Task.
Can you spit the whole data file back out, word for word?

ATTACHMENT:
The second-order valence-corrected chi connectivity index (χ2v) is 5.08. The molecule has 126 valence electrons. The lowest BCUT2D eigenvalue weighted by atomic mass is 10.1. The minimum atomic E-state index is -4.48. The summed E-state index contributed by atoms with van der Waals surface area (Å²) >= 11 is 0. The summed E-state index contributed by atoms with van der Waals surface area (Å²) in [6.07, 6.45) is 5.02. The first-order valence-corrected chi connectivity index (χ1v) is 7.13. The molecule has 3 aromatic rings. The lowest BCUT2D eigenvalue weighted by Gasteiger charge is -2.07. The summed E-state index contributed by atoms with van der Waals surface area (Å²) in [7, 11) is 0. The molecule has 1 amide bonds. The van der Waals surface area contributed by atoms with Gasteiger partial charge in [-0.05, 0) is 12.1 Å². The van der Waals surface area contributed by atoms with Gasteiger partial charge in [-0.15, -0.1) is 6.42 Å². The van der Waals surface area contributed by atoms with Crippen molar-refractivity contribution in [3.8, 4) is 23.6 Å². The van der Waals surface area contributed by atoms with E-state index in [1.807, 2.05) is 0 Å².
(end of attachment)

The second-order valence-corrected chi connectivity index (χ2v) is 5.08. The molecule has 126 valence electrons. The lowest BCUT2D eigenvalue weighted by atomic mass is 10.1. The minimum atomic E-state index is -4.48. The summed E-state index contributed by atoms with van der Waals surface area (Å²) >= 11 is 0. The summed E-state index contributed by atoms with van der Waals surface area (Å²) in [6.07, 6.45) is 5.02. The first-order valence-corrected chi connectivity index (χ1v) is 7.13. The molecule has 3 aromatic rings. The lowest BCUT2D eigenvalue weighted by Gasteiger charge is -2.07. The summed E-state index contributed by atoms with van der Waals surface area (Å²) in [7, 11) is 0. The molecule has 1 amide bonds. The van der Waals surface area contributed by atoms with Gasteiger partial charge in [-0.05, 0) is 12.1 Å². The van der Waals surface area contributed by atoms with Gasteiger partial charge in [-0.15, -0.1) is 6.42 Å². The van der Waals surface area contributed by atoms with Crippen molar-refractivity contribution in [3.8, 4) is 23.6 Å². The van der Waals surface area contributed by atoms with E-state index in [1.807, 2.05) is 0 Å².